Thursday, 25 June 2015

Copying material for private use: is it legal?

The UK Human Rights Blog reports on the very important copyright/administrative law case,  British Academy of Songwriters, Composers And Authors & Ors, R (On the Application Of) v Secretary of State for Business, Innovation And Skills [2015] EWHC 1723 (Admin) (19 June 2015)*, the work of a court and a judge rarely if ever before engaged on intellectual property issues. Green J held that the government was wrong to create a permitted act of private copying, by the Copyright and Rights in Performance (Personal Copies for Private Use) Regulations 2014 (SI 2014/2361) which inserted new section 28B into the increasingly-unrecognisable Copyright, Designs and Patents Act 1988. The problem lies in the directive that the government has to comply with in doing this, Directive 2001/29, popularly known as the Information Society directive, Art. 5 of which provides (in pertinent part):
    2. Member States may provide for exceptions or limitations for the reproduction right provided for in Article 2 in the following cases:
    (b) in respect of reproductions on any medium made by a natural person for private use and for ends that are neither directly nor indirectly commercial, on condition that the rightholders receive fair compensation which takes account of the application or non-application of technological measures referred to in Article 6 to the work or subject-matter concerned;

    5. The exceptions and limitations provided for in paragraphs 1, 2, 3 and 4 shall only be applied in certain special cases which do not conflict with a normal exploitation of the work or other subject-matter and do not unreasonably prejudice the legitimate interests of the rightholder.
The government took the view that there was no need to provide for any compensation for rights holders, for the simple reason that there was no loss to compensate. The price had been set (and the rightholder remunerated) on the assumption that these private copies would be made. The permitted copying was of a copy which the individual already owned: it was nothing more than format-shifting.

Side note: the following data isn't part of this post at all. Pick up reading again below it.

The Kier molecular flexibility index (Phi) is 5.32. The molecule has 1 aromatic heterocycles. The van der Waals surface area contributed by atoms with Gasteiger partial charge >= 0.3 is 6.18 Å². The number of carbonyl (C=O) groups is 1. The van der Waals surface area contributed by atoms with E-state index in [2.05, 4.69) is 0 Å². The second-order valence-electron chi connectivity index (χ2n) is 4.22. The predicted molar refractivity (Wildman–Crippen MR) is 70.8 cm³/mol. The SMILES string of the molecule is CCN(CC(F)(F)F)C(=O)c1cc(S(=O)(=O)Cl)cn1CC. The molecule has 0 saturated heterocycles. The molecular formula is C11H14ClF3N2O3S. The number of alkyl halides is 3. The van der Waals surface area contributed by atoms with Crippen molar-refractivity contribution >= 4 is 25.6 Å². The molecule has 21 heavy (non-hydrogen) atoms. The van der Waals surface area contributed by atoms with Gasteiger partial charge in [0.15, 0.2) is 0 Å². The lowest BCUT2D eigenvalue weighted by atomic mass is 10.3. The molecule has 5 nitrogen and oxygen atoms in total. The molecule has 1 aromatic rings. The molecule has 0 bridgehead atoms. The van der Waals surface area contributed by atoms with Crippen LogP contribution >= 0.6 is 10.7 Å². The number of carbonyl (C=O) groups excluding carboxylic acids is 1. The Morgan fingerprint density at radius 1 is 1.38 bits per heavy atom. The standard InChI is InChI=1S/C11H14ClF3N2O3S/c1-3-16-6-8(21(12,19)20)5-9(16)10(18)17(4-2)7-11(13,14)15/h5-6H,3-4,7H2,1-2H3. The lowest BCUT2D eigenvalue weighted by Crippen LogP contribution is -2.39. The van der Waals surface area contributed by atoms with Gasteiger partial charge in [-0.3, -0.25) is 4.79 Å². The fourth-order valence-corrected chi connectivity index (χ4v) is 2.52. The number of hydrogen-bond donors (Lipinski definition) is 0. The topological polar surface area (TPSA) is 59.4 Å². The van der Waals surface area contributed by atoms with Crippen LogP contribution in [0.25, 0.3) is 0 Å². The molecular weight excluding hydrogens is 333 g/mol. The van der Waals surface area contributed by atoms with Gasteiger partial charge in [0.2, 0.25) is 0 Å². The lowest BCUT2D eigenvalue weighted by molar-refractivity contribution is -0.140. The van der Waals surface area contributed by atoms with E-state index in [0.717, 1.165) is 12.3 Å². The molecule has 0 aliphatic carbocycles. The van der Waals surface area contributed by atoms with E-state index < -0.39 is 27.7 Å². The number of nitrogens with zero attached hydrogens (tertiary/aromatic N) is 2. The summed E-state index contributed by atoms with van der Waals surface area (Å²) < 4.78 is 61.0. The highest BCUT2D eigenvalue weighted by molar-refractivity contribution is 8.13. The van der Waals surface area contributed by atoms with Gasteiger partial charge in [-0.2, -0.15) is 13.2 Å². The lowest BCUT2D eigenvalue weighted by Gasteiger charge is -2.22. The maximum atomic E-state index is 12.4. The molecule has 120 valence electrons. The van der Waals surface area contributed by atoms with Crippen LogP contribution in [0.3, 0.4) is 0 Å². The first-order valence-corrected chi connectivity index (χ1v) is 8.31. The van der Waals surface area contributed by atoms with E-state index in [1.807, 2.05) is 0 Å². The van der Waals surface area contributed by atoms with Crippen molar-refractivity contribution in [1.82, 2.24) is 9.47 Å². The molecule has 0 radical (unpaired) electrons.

The government had concluded that little or no harm would be caused to the rightholder. The judge took the view that there was not enough evidence for them to reach this conclusion. While he rejected the applicants' other contentions, on this point he found in their favour, and back to the drawing board goes the government.

Does this make sense? It seems to be predicated on the "normal exploitation" including selling new formats instead of allowing format-shifting. Of course, once the private copying snowball starts to roll there are sure to be copies being made for friends and family, but that doesn't seem to me to be reason to reject a limited private copying permitted act (or "exception" as the Directive will call it). The fact that such copying might take place is quite outside the scope of the permitted act, and doesn't affect the case for permitting what is permitted. Format-shifting should be a neutral event, and the copyright owner should not be allowed to think that his or her legitimate interests or the normal exploitation of the work extend to format-shifting. No-one in the real world imagines that it does, and the law must acknowledge this.

'via Blog this'
*You may also like to read the summary provided by the ICLR: [2015] WLR(D) 268. In many ways it is preferable to the 318-paragraph, 107-page, blockbuster which is Green J's judgment.

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